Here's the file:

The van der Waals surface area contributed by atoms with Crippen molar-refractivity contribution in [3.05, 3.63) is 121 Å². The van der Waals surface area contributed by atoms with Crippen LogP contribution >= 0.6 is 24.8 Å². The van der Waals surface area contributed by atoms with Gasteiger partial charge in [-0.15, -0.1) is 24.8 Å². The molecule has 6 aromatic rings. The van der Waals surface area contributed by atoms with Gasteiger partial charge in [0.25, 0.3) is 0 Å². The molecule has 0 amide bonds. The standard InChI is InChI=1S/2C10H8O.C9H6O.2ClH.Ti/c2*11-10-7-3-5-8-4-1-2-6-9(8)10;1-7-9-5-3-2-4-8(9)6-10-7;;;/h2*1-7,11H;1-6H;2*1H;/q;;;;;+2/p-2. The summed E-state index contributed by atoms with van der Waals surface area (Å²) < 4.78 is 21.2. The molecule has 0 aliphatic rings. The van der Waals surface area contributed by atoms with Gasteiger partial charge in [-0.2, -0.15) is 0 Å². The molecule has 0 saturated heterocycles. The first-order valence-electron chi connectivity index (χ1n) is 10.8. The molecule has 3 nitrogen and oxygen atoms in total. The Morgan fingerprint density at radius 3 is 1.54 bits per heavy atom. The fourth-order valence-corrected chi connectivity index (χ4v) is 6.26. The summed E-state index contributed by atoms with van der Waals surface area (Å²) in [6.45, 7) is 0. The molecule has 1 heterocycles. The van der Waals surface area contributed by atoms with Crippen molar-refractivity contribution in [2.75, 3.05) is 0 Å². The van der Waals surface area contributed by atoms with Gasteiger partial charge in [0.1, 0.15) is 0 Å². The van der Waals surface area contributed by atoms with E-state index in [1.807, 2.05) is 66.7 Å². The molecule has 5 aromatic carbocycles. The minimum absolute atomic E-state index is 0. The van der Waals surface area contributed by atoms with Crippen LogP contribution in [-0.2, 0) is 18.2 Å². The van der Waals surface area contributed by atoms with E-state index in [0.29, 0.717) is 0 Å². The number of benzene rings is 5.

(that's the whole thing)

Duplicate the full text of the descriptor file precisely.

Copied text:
The van der Waals surface area contributed by atoms with Crippen molar-refractivity contribution in [3.05, 3.63) is 121 Å². The van der Waals surface area contributed by atoms with Crippen LogP contribution >= 0.6 is 24.8 Å². The van der Waals surface area contributed by atoms with Gasteiger partial charge in [-0.15, -0.1) is 24.8 Å². The molecule has 6 aromatic rings. The van der Waals surface area contributed by atoms with Gasteiger partial charge in [0.25, 0.3) is 0 Å². The molecule has 0 amide bonds. The standard InChI is InChI=1S/2C10H8O.C9H6O.2ClH.Ti/c2*11-10-7-3-5-8-4-1-2-6-9(8)10;1-7-9-5-3-2-4-8(9)6-10-7;;;/h2*1-7,11H;1-6H;2*1H;/q;;;;;+2/p-2. The summed E-state index contributed by atoms with van der Waals surface area (Å²) < 4.78 is 21.2. The molecule has 0 aliphatic rings. The van der Waals surface area contributed by atoms with Gasteiger partial charge in [-0.2, -0.15) is 0 Å². The molecule has 0 saturated heterocycles. The first-order valence-electron chi connectivity index (χ1n) is 10.8. The molecule has 3 nitrogen and oxygen atoms in total. The Morgan fingerprint density at radius 3 is 1.54 bits per heavy atom. The fourth-order valence-corrected chi connectivity index (χ4v) is 6.26. The summed E-state index contributed by atoms with van der Waals surface area (Å²) in [6.45, 7) is 0. The molecule has 1 heterocycles. The van der Waals surface area contributed by atoms with Crippen molar-refractivity contribution in [2.75, 3.05) is 0 Å². The van der Waals surface area contributed by atoms with Gasteiger partial charge in [0.1, 0.15) is 0 Å². The van der Waals surface area contributed by atoms with E-state index in [1.807, 2.05) is 66.7 Å². The molecule has 5 aromatic carbocycles. The minimum absolute atomic E-state index is 0. The van der Waals surface area contributed by atoms with Crippen LogP contribution in [-0.2, 0) is 18.2 Å². The van der Waals surface area contributed by atoms with E-state index in [0.29, 0.717) is 0 Å². The number of benzene rings is 5.